By Selina Lo, president and CEO at Ruckus Wireless
Operators in Western Europe operators need to save $30 billion in mobile access network costs between now and 2016 according to latest research from Analysys Mason. The research firm points to Wi-Fi, in a small cell configuration, as the cost effective alternative to building new base station sites.
Analysys Mason recommends that a mixture of outdoor and indoor Wi-Fi access points should be used to augment existing capacity. Luckily, mobile operators now see Wi-Fi as an integral component of an integrated mobile data network.
Originally operators were reluctant to adopt Wi-Fi, preferring to focus on their own licensed spectrum. However, mobile networks do not have the capacity to deal with mobile broadband traffic growth. Wi-Fi is a technology that is familiar with consumers, and businesses alike, and operators now recognise the need to integrate Wi-Fi into their networks; to enable data offload and provide subscribers with uninterrupted data access across 3G, Wi-Fi and even 4G (LTE).
The mobile landscape is changing dramatically, as operators make the transition from providers of voice, messaging and data, to become mobile broadband providers. Wi-Fi provides operators with the scale, and the capacity, to meet the growing demand for data services; as the proliferation of smartphones and tablets increase.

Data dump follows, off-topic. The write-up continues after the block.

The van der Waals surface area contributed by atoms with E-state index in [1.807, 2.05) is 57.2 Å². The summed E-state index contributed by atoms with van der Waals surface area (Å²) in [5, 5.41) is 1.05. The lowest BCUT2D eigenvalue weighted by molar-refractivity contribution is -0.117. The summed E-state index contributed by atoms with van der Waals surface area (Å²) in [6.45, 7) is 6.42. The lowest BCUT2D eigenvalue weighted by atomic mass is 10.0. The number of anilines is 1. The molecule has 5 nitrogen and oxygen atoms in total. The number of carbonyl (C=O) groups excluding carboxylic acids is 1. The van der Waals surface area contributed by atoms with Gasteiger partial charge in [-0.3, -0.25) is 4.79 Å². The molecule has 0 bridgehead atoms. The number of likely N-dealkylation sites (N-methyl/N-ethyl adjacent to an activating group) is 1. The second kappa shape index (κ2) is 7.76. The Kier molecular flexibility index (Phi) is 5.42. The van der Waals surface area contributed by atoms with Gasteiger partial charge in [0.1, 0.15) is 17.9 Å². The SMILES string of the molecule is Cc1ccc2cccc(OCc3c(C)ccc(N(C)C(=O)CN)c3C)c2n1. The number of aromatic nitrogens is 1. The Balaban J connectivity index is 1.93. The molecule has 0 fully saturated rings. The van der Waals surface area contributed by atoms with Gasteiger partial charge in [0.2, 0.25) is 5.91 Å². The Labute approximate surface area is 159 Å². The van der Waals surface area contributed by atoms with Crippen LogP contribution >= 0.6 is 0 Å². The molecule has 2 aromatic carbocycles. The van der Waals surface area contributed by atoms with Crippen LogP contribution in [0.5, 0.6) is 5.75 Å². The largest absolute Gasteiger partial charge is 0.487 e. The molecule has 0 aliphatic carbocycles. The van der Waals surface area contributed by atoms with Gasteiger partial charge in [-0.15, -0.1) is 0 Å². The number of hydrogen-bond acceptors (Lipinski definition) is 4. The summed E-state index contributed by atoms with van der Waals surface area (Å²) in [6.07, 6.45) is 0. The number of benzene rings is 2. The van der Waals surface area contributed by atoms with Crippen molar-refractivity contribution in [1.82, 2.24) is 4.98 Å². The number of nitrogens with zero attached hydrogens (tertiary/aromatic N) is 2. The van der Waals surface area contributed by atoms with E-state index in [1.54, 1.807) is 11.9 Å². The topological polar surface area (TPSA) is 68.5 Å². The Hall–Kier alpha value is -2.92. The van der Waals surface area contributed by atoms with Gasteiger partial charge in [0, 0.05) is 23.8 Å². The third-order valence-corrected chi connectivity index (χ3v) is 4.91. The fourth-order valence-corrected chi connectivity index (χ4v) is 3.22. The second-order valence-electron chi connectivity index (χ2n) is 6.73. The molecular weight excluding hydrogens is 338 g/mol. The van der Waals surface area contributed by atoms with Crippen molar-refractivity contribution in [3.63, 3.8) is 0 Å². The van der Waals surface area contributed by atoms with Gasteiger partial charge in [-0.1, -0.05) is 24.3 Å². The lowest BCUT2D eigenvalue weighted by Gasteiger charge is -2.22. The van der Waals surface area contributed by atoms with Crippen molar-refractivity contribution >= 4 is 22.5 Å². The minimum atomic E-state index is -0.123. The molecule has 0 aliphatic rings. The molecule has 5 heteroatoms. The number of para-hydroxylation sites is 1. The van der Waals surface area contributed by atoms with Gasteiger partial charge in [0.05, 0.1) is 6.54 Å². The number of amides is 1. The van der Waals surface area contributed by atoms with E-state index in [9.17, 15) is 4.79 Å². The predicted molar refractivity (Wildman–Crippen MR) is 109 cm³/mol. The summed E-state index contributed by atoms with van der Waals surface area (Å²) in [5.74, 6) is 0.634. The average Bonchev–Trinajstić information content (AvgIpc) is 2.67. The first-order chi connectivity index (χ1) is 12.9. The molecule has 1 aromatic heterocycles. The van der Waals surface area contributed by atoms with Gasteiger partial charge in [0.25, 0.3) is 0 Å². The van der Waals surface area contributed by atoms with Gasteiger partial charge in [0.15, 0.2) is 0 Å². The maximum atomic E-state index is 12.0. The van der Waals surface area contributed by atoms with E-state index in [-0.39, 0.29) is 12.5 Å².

The latest developments in Wi-Fi technology allow operators to install dual mode access points that that support both Wi-Fi and cellular frequencies. This automated equipment can also make precise calculations to assess where capacity is needed the most, say to support a tablet streaming an episode of Sherlock in HD, while still reserving bandwidth for other users in close proximity.
Wi-Fi even provides operators with a cost effective option to support mobile backhaul. Ultimately a combination of Wi-Fi access points, femtocells, small cells, and mobile phone masts will comprise an integrated network, which will allow subscribers to roam between cellular and Wi-Fi networks; without the need for authentication, or the end user having to change their device settings.